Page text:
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Mangoes on a table

It’s Mango Season in South Florida!

Mangos are a delicious fruit grown right here in South Florida. No other fruit compares to the tropical flavor of a ripe, sweet, and juicy mango.

Fruits are abundant in nutrients such as Vitamin C, potassium, fiber, and folate. MyPlate recommends making ½ your plate fruits and vegetable. Eating large amounts of plant-based foods has been associated with lowered rates of cardiovascular disease and with decreased risk of cancer and stroke.

Freshly picked mango

A freshly picked mango from a tree in Miramar, FL, July 2018. Photo credit: Brenda Marty-Jimenez

Tropical fruits may vary in natural pectin, acid and sugar content from one season to another due to the variations of the climate. Florida is the major producer of mangos in this country. Florida mangos are available from late May to October depending upon the variety and season. Many people can’t wait for mango season to arrive! Choose mangos that are fully colored, firm and free of many blemishes. Avoid soft or shriveled fruit which may indicate bruising or immature fruit. Avoid mangos that have bird, insect and/or animal bites. Ripe mangos may be refrigerated whole and unpeeled for 4 to 5 days, while peeled, sliced and covered fruit can be stored for 3 or 4 days under refrigeration.

Many people have an abundance of mangos and kindly share them with friends, relatives, neighbors and colleagues. If you are looking for an idea on how to serve mango, try this recipe:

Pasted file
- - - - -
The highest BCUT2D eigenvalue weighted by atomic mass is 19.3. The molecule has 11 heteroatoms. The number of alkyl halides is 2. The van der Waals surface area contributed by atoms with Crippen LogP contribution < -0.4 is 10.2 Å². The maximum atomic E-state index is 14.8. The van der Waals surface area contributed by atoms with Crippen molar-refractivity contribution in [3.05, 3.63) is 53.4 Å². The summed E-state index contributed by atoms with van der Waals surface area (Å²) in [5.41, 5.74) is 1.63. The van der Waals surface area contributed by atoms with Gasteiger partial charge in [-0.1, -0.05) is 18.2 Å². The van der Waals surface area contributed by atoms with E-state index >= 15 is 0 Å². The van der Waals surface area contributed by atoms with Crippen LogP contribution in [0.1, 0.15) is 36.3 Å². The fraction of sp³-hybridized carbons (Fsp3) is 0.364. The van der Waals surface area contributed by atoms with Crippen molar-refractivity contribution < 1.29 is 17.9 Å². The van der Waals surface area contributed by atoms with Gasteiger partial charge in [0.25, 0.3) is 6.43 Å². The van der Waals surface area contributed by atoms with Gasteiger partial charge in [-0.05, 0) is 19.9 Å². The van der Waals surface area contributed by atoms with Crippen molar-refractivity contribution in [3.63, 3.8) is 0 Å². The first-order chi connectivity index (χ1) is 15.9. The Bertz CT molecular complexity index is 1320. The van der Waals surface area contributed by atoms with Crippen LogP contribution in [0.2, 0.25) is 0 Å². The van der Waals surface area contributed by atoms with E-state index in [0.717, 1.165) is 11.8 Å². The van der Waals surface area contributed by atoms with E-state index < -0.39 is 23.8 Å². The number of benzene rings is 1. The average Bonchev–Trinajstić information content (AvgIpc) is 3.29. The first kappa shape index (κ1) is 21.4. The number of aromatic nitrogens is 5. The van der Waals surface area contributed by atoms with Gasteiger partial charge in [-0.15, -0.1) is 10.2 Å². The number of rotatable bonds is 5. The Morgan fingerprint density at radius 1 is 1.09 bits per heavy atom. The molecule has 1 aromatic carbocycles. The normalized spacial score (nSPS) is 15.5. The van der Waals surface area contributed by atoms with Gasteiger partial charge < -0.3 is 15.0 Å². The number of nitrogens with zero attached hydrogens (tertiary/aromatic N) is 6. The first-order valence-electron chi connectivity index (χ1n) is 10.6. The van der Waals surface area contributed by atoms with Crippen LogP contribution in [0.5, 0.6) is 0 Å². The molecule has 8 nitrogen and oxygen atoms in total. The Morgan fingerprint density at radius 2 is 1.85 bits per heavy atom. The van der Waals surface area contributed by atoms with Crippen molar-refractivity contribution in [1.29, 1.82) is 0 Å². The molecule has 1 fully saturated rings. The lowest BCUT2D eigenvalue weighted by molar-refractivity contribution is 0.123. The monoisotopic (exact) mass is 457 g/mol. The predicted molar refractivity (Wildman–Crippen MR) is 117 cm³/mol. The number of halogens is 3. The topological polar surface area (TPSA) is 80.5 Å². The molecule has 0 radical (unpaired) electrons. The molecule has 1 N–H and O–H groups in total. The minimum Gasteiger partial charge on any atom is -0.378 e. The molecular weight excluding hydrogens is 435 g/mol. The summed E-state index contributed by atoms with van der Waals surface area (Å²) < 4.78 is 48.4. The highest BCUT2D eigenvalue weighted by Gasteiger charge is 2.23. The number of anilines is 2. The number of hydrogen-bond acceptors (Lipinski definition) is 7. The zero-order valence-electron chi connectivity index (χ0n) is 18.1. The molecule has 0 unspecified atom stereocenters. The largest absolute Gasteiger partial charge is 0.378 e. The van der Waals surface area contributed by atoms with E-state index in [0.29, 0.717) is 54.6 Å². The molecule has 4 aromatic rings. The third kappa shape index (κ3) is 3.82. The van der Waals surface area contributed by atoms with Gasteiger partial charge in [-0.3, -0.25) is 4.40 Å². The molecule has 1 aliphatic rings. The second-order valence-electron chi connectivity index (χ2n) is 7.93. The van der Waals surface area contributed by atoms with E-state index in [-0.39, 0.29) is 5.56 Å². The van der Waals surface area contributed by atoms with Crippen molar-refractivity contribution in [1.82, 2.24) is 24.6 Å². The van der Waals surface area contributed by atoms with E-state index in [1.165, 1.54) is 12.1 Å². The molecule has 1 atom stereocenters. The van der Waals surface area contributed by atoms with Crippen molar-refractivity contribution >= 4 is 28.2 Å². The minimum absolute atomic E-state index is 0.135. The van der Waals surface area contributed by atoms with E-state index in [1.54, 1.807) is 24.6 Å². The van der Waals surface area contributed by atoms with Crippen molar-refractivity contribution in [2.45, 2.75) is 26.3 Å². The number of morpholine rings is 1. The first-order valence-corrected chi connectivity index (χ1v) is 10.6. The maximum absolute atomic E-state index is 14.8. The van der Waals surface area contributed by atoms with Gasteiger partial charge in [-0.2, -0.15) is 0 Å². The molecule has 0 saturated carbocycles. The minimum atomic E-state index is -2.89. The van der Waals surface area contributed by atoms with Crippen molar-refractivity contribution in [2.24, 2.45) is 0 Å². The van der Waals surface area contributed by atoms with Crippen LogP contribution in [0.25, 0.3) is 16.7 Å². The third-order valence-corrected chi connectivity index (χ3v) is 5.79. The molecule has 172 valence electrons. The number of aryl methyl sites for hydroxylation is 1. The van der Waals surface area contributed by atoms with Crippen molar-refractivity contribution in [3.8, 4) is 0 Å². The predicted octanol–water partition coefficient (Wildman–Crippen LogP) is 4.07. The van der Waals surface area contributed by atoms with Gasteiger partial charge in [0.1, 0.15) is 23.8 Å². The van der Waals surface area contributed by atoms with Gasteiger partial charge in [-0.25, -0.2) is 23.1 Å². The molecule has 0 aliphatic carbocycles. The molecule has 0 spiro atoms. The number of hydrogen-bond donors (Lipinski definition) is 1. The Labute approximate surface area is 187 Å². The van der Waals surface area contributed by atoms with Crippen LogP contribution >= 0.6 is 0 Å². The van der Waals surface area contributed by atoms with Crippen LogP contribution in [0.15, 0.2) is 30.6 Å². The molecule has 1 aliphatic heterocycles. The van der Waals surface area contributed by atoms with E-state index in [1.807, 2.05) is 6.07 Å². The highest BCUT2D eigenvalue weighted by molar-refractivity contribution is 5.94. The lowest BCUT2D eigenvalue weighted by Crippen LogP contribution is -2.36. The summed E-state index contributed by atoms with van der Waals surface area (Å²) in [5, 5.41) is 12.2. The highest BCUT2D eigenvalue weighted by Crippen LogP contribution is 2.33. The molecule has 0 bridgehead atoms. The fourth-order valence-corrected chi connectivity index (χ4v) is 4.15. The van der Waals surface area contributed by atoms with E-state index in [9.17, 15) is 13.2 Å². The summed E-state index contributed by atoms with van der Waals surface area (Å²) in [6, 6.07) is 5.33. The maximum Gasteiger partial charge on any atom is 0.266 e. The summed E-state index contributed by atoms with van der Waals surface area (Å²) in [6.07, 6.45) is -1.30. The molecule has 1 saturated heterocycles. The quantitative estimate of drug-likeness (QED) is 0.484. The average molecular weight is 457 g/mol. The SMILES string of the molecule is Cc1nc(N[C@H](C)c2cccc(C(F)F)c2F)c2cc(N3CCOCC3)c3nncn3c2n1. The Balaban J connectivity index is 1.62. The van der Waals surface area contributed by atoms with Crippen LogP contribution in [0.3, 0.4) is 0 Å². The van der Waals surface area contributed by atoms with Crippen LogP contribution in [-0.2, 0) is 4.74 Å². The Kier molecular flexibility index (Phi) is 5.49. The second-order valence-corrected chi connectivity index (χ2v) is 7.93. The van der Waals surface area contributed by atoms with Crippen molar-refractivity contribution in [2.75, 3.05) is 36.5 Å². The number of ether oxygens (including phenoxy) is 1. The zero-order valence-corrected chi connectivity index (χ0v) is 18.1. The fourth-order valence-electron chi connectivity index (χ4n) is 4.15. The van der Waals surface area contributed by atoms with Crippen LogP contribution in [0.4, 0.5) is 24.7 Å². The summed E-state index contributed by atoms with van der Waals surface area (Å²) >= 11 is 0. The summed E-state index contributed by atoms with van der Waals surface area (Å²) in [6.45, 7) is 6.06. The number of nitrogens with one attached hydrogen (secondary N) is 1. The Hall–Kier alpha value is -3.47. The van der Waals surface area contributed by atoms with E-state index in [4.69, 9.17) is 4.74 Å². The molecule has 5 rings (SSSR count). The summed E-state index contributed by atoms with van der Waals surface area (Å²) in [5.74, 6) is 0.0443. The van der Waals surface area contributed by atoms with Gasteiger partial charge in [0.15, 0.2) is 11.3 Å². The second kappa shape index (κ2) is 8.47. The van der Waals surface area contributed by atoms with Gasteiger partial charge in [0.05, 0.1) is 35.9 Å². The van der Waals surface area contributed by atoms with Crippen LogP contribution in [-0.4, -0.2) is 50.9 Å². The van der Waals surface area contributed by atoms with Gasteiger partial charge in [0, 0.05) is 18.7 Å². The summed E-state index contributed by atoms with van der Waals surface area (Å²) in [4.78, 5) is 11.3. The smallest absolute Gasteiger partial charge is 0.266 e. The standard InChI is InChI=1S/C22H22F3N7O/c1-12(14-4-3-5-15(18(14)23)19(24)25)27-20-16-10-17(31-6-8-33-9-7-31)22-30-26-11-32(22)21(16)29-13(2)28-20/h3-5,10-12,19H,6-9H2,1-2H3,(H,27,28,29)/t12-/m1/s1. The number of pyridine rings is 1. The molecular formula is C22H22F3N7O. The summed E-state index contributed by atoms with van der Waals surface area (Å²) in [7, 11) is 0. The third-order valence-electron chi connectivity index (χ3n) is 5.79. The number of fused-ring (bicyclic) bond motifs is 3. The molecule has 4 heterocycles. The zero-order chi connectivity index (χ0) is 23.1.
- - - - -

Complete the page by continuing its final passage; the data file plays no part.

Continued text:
Chicken salad with mango

Serves: 4

 

Ingredients:

2 cups chopped, cooked chickenMangoes on a table

2 cups chopped, ripe mango

1 large tomato, chopped

1 medium green pepper

2 green onions, chopped

½ cup yogurt

1 Tbsp. vinegar

1 Tbsp. lemon juice

1 tsp. sugar

Lettuce or spinach leaves

 

Directions:

  1. Combine chicken, mango, tomato, green pepper, and onion in a large bowl.
  2. Blend vinegar, lemon juice and sugar into yogurt.
  3. Fold into fruit/chicken mixture.
  4. Chill for two hours.
  5. Spoon into lettuce or spinach leaves and enjoy.

Serve up some tasty and delicious mango today!

References:  

UF/IFAS South Florida Tropicals, Developed by South Florida Extension Home Economists; publication date NA.

FSHN 07-08, Food Science and Human Nutrition Department, UF/IFAS Extension. September 2007. Reviewed February 2017.

4 Comments on “It’s Mango Season in South Florida!

  1. This is a great blog! Thanks for sharing this information and the recipe!

  2. I have a young mango tree in my backyard in Orlando, Fl. which is not flowering as usual this year 2019.
    In years 2016 and 2017 it yield rich flavored fruit. In year 2018 this beautiful tree did not gave flowers nor fruit due to a cold season which put all leaves out.
    This year 2019 it is full of big green leaves and at this very moment, June 16, 2019, new leaves are still developing.
    In years 2016 and 2017 this “mayaguezano” tree (quite similar to “Kent” variety) got thousand of flowers by March and juicy mangos by June. This June is running and no flowers seems to appear.
    Is it normal considering changes observed in world’s climate.
    Is it possible to expect flowers and fruit by late October this year?
    Thanks for your time and answer.

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